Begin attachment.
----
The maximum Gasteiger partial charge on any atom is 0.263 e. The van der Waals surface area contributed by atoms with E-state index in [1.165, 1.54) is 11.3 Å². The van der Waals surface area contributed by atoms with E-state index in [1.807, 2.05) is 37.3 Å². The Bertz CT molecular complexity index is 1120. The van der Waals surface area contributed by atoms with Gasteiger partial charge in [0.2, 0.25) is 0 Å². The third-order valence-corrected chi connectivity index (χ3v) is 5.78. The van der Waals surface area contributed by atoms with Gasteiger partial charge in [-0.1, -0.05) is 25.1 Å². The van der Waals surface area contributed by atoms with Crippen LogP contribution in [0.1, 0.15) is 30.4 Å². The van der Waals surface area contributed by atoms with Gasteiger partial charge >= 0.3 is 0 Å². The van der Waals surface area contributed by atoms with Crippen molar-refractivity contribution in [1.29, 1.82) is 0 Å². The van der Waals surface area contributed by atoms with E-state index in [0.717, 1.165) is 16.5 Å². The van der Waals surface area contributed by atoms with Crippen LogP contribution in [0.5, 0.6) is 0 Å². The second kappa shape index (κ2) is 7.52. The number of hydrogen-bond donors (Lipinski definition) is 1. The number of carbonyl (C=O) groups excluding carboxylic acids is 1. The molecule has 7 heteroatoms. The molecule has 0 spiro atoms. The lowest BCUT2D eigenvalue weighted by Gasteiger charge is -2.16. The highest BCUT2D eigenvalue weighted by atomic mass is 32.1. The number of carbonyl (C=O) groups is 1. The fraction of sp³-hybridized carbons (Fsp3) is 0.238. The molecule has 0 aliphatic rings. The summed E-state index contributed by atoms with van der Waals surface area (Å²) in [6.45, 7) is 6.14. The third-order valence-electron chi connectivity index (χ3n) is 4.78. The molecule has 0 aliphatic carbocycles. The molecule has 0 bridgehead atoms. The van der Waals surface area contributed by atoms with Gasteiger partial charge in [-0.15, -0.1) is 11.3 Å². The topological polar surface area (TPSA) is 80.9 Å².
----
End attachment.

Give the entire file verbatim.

The maximum Gasteiger partial charge on any atom is 0.263 e. The van der Waals surface area contributed by atoms with E-state index in [1.165, 1.54) is 11.3 Å². The van der Waals surface area contributed by atoms with E-state index in [1.807, 2.05) is 37.3 Å². The Bertz CT molecular complexity index is 1120. The van der Waals surface area contributed by atoms with Gasteiger partial charge in [0.2, 0.25) is 0 Å². The third-order valence-corrected chi connectivity index (χ3v) is 5.78. The van der Waals surface area contributed by atoms with Gasteiger partial charge in [-0.1, -0.05) is 25.1 Å². The van der Waals surface area contributed by atoms with Crippen LogP contribution in [0.1, 0.15) is 30.4 Å². The van der Waals surface area contributed by atoms with Gasteiger partial charge >= 0.3 is 0 Å². The van der Waals surface area contributed by atoms with Crippen molar-refractivity contribution in [1.29, 1.82) is 0 Å². The van der Waals surface area contributed by atoms with E-state index in [0.717, 1.165) is 16.5 Å². The van der Waals surface area contributed by atoms with Crippen LogP contribution in [0.5, 0.6) is 0 Å². The second kappa shape index (κ2) is 7.52. The number of hydrogen-bond donors (Lipinski definition) is 1. The number of carbonyl (C=O) groups excluding carboxylic acids is 1. The molecule has 7 heteroatoms. The molecule has 0 spiro atoms. The lowest BCUT2D eigenvalue weighted by Gasteiger charge is -2.16. The highest BCUT2D eigenvalue weighted by atomic mass is 32.1. The number of carbonyl (C=O) groups is 1. The fraction of sp³-hybridized carbons (Fsp3) is 0.238. The molecule has 0 aliphatic rings. The summed E-state index contributed by atoms with van der Waals surface area (Å²) in [6.45, 7) is 6.14. The third-order valence-electron chi connectivity index (χ3n) is 4.78. The molecule has 0 aliphatic carbocycles. The molecule has 0 bridgehead atoms. The van der Waals surface area contributed by atoms with Gasteiger partial charge in [-0.15, -0.1) is 11.3 Å². The topological polar surface area (TPSA) is 80.9 Å².